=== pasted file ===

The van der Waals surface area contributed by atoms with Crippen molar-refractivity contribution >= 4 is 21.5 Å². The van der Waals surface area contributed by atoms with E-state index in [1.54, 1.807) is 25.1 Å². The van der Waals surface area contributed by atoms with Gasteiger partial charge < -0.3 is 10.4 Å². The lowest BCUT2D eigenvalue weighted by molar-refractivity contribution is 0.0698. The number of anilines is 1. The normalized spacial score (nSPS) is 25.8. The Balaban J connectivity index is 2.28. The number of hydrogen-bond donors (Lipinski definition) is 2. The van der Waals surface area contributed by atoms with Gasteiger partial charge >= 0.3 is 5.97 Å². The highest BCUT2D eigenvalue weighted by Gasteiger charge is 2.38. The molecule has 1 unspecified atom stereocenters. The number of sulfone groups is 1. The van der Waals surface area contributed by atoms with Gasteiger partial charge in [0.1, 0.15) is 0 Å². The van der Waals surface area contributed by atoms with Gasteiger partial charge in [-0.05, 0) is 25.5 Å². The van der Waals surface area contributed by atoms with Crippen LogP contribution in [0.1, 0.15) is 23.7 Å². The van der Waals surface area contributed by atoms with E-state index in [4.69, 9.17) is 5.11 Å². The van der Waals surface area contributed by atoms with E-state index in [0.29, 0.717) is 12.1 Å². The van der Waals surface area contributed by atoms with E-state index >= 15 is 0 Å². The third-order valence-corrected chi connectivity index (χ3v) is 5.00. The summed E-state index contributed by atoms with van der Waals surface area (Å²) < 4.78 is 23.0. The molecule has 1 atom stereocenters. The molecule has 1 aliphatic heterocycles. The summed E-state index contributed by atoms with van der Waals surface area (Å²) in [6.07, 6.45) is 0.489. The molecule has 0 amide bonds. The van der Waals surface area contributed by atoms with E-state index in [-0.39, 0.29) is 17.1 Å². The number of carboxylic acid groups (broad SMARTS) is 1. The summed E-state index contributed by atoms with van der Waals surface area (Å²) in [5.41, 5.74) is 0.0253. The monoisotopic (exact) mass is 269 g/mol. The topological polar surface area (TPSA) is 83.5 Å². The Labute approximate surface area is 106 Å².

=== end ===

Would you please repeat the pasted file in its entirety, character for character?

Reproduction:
The van der Waals surface area contributed by atoms with Crippen molar-refractivity contribution >= 4 is 21.5 Å². The van der Waals surface area contributed by atoms with E-state index in [1.54, 1.807) is 25.1 Å². The van der Waals surface area contributed by atoms with Gasteiger partial charge < -0.3 is 10.4 Å². The lowest BCUT2D eigenvalue weighted by molar-refractivity contribution is 0.0698. The number of anilines is 1. The normalized spacial score (nSPS) is 25.8. The Balaban J connectivity index is 2.28. The number of hydrogen-bond donors (Lipinski definition) is 2. The van der Waals surface area contributed by atoms with Gasteiger partial charge >= 0.3 is 5.97 Å². The highest BCUT2D eigenvalue weighted by Gasteiger charge is 2.38. The molecule has 1 unspecified atom stereocenters. The number of sulfone groups is 1. The van der Waals surface area contributed by atoms with Gasteiger partial charge in [0.1, 0.15) is 0 Å². The van der Waals surface area contributed by atoms with Gasteiger partial charge in [-0.05, 0) is 25.5 Å². The van der Waals surface area contributed by atoms with Crippen LogP contribution in [0.1, 0.15) is 23.7 Å². The van der Waals surface area contributed by atoms with E-state index in [4.69, 9.17) is 5.11 Å². The van der Waals surface area contributed by atoms with E-state index in [0.29, 0.717) is 12.1 Å². The van der Waals surface area contributed by atoms with E-state index >= 15 is 0 Å². The third-order valence-corrected chi connectivity index (χ3v) is 5.00. The summed E-state index contributed by atoms with van der Waals surface area (Å²) < 4.78 is 23.0. The molecule has 1 atom stereocenters. The molecule has 1 aliphatic heterocycles. The summed E-state index contributed by atoms with van der Waals surface area (Å²) in [6.07, 6.45) is 0.489. The molecule has 0 amide bonds. The van der Waals surface area contributed by atoms with E-state index in [-0.39, 0.29) is 17.1 Å². The number of carboxylic acid groups (broad SMARTS) is 1. The summed E-state index contributed by atoms with van der Waals surface area (Å²) in [5.41, 5.74) is 0.0253. The monoisotopic (exact) mass is 269 g/mol. The topological polar surface area (TPSA) is 83.5 Å². The Labute approximate surface area is 106 Å².